Several weeks ago, one of the longtime choir members passed away. A widower, he lived in the neighborhood, in a very nice 1950s home just one lot away from the park. He probably was the original owner.
At least three adult children were at the memorial service. The house has not gone up for sale. Sometimes you see lights in the place at night. So it’s possible that one of the kids is living in it. Or it’s possible that the heirs are still trying to straighten out the estate and so aren’t selling the place until they reach some agreement on the distribution of the proceeds.
If I had several children and were affluent enough to live in that area, I’d probably will the house to the one who most needed a nice place to live and then distribute the rest of the estate fairly to the rest of them.
Just now I know of at least four houses in the neighborhood where people have died or gone off to the nursing home and family have moved in. One couple with a baby had moved into her parents’ home and assumed the mortgage some time before the crash. In the ensuing deprecession, they both lost their jobs. She started baking incredibly rich cookies and peddling them through farmer’s markets and gourmet grocery stores; although the enterprise took off and has now gone national through the Internet, it still doesn’t match what they earned when they both had full-time jobs. She said they managed to get by because the mortgage payments were very low, compared to what they would have been paying had they bought a newer place.
Another couple moved into her mother’s house with their two kids. That house was paid off, a true windfall for the young family. And a friend of La Maya and La Bethulia’s, now withering away in Hospice, had “sold” her long paid-off home to her daughter; to keep it legal, she was making “rent” payments to the daughter. The daughter and her husband, who live in Alaska, plan to keep the house to use as a winter home.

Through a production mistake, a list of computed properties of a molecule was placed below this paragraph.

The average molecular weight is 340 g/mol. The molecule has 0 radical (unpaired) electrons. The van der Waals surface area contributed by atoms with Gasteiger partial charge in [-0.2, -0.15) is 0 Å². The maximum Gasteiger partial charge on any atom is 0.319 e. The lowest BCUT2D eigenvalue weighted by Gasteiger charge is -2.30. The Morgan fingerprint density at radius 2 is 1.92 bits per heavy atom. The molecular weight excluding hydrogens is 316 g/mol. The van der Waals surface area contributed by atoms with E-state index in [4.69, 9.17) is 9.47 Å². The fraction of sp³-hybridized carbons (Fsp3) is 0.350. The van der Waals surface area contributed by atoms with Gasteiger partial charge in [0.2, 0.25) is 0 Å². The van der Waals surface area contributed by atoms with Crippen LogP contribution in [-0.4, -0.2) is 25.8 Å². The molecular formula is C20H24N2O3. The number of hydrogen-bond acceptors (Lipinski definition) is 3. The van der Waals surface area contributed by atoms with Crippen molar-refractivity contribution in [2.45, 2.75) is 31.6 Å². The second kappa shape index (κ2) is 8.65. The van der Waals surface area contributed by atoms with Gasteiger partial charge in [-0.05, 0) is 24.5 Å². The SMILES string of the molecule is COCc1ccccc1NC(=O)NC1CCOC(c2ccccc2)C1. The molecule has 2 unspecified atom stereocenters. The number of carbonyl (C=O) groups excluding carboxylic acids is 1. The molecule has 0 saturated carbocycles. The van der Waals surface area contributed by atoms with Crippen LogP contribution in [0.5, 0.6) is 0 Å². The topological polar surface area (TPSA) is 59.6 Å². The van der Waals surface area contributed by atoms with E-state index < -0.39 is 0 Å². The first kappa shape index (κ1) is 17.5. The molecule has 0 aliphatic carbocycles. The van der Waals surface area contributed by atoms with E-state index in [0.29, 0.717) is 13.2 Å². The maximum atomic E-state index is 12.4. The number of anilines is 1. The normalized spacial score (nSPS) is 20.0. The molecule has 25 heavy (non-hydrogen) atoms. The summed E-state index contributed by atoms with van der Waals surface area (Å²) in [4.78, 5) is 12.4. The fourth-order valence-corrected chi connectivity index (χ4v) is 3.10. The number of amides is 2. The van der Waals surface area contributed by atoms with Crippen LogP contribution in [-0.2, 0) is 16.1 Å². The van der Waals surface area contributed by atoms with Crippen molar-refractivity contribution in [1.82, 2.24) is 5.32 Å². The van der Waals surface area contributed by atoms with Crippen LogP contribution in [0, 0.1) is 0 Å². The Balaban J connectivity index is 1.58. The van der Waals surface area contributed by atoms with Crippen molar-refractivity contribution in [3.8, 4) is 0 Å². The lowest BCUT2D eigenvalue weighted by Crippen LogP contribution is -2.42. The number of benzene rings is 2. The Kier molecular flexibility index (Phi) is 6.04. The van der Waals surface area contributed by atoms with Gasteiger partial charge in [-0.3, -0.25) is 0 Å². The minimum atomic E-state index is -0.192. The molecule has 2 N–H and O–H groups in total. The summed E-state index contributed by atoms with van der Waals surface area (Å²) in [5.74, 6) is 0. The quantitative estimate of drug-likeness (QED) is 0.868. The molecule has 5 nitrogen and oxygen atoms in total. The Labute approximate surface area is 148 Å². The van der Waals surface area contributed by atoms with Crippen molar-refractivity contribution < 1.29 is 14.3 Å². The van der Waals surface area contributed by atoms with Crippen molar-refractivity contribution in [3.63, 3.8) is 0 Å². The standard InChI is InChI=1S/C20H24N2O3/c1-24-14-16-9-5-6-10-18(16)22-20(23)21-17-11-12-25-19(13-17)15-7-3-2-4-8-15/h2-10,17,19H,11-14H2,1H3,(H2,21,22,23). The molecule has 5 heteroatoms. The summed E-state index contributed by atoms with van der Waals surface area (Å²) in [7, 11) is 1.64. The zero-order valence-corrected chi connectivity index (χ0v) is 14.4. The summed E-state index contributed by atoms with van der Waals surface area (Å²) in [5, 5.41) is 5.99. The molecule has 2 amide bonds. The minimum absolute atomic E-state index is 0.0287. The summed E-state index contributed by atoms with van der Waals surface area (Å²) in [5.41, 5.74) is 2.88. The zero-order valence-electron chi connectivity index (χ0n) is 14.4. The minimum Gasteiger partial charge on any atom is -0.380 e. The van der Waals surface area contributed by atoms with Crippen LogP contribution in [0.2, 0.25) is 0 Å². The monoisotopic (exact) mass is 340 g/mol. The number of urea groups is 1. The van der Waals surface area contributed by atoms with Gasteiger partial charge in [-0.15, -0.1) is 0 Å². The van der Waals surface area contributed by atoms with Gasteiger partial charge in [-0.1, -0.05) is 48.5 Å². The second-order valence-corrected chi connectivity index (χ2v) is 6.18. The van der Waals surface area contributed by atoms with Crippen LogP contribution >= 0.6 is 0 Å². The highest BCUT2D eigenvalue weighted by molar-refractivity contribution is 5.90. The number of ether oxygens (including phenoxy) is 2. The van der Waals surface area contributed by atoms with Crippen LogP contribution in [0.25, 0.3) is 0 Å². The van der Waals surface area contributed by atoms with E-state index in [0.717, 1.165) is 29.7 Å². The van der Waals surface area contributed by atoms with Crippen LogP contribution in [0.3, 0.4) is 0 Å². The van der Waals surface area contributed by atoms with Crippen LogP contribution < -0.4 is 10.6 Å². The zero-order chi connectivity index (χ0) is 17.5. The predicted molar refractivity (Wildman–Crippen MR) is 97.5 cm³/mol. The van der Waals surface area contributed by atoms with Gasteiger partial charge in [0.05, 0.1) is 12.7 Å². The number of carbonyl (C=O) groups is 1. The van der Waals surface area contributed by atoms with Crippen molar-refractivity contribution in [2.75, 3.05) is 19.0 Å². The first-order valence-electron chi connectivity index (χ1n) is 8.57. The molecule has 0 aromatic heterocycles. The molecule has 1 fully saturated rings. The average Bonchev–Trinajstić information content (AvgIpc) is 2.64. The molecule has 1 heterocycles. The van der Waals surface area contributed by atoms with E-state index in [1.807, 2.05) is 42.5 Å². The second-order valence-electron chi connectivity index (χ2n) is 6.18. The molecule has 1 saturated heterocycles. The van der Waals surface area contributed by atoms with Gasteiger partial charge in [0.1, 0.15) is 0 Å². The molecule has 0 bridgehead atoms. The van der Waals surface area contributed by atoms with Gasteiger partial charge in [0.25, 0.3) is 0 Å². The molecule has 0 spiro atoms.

In all three cases, owners had bought the houses so long ago that even at today’s depressed prices the places would have sold at a considerable profit. All three houses are in neighborhoods where prices are not especially depressed, anyway. If any amount remained on the mortgage, the payments were ludicrously low compared to what you’d pay to buy the house.
I suspect this is going to develop into a pattern. Real estate, despite the drop in prices, is out of sight and unaffordable for many young people. Policy-makers are beginning to talk about encouraging people to rent rather than to try to buy property, and after the late, great housing crash, many people in their 20s and 20s see little sense in throwing money into residential property. Still, most Americans would still rather own a house than rent an apartment, and talk notwithstanding, some see evidence that over time, owning works better financially.
It makes sense, then, that if a parent’s home is in a livable neighborhood—reasonably safe with access to an adequate public or even private school—the heirs would want to keep the house in the family. If it’s paid off, with the savings you could put your child in a private or parochial school, rendering the quality the local public schools moot.
So, I wouldn’t be surprised to see more and more younger families moving into deceased parents’ homes. As the baby boomers start to pass, this could become a trend.